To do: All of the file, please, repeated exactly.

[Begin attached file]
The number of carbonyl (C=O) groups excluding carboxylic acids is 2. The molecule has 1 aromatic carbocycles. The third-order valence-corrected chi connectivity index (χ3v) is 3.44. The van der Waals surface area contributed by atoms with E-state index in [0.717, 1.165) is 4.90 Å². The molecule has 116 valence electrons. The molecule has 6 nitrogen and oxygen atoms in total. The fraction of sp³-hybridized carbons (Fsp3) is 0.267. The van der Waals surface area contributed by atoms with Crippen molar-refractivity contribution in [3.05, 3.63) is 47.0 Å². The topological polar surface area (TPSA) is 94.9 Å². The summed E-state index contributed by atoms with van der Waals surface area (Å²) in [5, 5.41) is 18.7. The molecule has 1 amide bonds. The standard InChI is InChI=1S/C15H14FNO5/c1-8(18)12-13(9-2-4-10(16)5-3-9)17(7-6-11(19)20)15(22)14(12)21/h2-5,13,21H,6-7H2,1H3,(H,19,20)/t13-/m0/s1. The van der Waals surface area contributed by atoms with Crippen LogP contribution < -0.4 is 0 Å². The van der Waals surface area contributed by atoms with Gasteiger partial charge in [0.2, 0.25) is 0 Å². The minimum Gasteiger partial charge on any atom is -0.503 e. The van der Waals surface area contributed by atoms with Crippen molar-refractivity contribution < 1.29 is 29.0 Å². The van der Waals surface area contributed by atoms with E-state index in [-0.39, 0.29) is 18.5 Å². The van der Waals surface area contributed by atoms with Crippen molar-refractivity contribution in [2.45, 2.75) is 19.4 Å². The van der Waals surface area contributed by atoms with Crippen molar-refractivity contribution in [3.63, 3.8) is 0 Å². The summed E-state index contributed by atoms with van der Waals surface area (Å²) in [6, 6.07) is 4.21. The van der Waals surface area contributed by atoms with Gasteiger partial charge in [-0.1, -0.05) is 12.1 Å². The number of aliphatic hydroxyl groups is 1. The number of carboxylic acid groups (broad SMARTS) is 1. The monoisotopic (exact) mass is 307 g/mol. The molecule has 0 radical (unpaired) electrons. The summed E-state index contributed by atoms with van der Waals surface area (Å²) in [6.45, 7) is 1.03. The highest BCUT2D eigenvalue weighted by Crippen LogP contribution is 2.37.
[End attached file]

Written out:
The number of carbonyl (C=O) groups excluding carboxylic acids is 2. The molecule has 1 aromatic carbocycles. The third-order valence-corrected chi connectivity index (χ3v) is 3.44. The van der Waals surface area contributed by atoms with E-state index in [0.717, 1.165) is 4.90 Å². The molecule has 116 valence electrons. The molecule has 6 nitrogen and oxygen atoms in total. The fraction of sp³-hybridized carbons (Fsp3) is 0.267. The van der Waals surface area contributed by atoms with Crippen molar-refractivity contribution in [3.05, 3.63) is 47.0 Å². The topological polar surface area (TPSA) is 94.9 Å². The summed E-state index contributed by atoms with van der Waals surface area (Å²) in [5, 5.41) is 18.7. The molecule has 1 amide bonds. The standard InChI is InChI=1S/C15H14FNO5/c1-8(18)12-13(9-2-4-10(16)5-3-9)17(7-6-11(19)20)15(22)14(12)21/h2-5,13,21H,6-7H2,1H3,(H,19,20)/t13-/m0/s1. The van der Waals surface area contributed by atoms with Crippen LogP contribution < -0.4 is 0 Å². The van der Waals surface area contributed by atoms with Gasteiger partial charge in [0.2, 0.25) is 0 Å². The minimum Gasteiger partial charge on any atom is -0.503 e. The van der Waals surface area contributed by atoms with Crippen molar-refractivity contribution < 1.29 is 29.0 Å². The van der Waals surface area contributed by atoms with E-state index in [-0.39, 0.29) is 18.5 Å². The van der Waals surface area contributed by atoms with Crippen molar-refractivity contribution in [2.45, 2.75) is 19.4 Å². The van der Waals surface area contributed by atoms with Crippen molar-refractivity contribution in [3.63, 3.8) is 0 Å². The summed E-state index contributed by atoms with van der Waals surface area (Å²) in [6, 6.07) is 4.21. The van der Waals surface area contributed by atoms with Gasteiger partial charge in [-0.1, -0.05) is 12.1 Å². The number of aliphatic hydroxyl groups is 1. The number of carboxylic acid groups (broad SMARTS) is 1. The monoisotopic (exact) mass is 307 g/mol. The molecule has 0 radical (unpaired) electrons. The summed E-state index contributed by atoms with van der Waals surface area (Å²) in [6.45, 7) is 1.03. The highest BCUT2D eigenvalue weighted by Crippen LogP contribution is 2.37.